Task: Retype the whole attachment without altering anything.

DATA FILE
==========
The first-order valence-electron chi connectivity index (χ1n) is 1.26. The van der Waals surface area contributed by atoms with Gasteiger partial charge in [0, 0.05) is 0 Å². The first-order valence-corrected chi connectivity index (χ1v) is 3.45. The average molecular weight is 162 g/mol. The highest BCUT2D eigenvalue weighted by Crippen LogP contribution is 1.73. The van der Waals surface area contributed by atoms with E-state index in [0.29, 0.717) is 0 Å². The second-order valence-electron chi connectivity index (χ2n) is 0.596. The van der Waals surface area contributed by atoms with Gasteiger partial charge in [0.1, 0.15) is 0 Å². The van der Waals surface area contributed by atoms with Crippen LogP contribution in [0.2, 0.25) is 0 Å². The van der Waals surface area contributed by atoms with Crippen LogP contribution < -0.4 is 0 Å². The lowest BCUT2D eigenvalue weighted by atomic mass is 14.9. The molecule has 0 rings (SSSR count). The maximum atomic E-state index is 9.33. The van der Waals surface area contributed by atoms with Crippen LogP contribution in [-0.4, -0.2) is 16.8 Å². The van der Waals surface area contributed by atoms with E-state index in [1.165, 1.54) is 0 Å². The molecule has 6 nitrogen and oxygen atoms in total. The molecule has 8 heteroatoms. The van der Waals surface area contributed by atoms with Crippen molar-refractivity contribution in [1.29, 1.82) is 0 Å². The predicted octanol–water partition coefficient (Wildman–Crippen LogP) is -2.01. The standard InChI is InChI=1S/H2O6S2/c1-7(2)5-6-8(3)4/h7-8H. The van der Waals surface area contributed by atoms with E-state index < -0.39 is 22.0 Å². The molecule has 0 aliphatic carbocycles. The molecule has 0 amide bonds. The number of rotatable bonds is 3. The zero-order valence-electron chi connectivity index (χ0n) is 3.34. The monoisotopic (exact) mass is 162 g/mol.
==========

The first-order valence-electron chi connectivity index (χ1n) is 1.26. The van der Waals surface area contributed by atoms with Gasteiger partial charge in [0, 0.05) is 0 Å². The first-order valence-corrected chi connectivity index (χ1v) is 3.45. The average molecular weight is 162 g/mol. The highest BCUT2D eigenvalue weighted by Crippen LogP contribution is 1.73. The van der Waals surface area contributed by atoms with E-state index in [0.29, 0.717) is 0 Å². The second-order valence-electron chi connectivity index (χ2n) is 0.596. The van der Waals surface area contributed by atoms with Gasteiger partial charge in [0.1, 0.15) is 0 Å². The van der Waals surface area contributed by atoms with Crippen LogP contribution in [0.2, 0.25) is 0 Å². The van der Waals surface area contributed by atoms with Crippen LogP contribution < -0.4 is 0 Å². The lowest BCUT2D eigenvalue weighted by atomic mass is 14.9. The molecule has 0 rings (SSSR count). The maximum atomic E-state index is 9.33. The van der Waals surface area contributed by atoms with Crippen LogP contribution in [-0.4, -0.2) is 16.8 Å². The van der Waals surface area contributed by atoms with E-state index in [1.165, 1.54) is 0 Å². The molecule has 6 nitrogen and oxygen atoms in total. The molecule has 8 heteroatoms. The van der Waals surface area contributed by atoms with Crippen molar-refractivity contribution in [1.29, 1.82) is 0 Å². The predicted octanol–water partition coefficient (Wildman–Crippen LogP) is -2.01. The standard InChI is InChI=1S/H2O6S2/c1-7(2)5-6-8(3)4/h7-8H. The van der Waals surface area contributed by atoms with E-state index < -0.39 is 22.0 Å². The molecule has 0 aliphatic carbocycles. The molecule has 0 amide bonds. The number of rotatable bonds is 3. The zero-order valence-electron chi connectivity index (χ0n) is 3.34. The monoisotopic (exact) mass is 162 g/mol.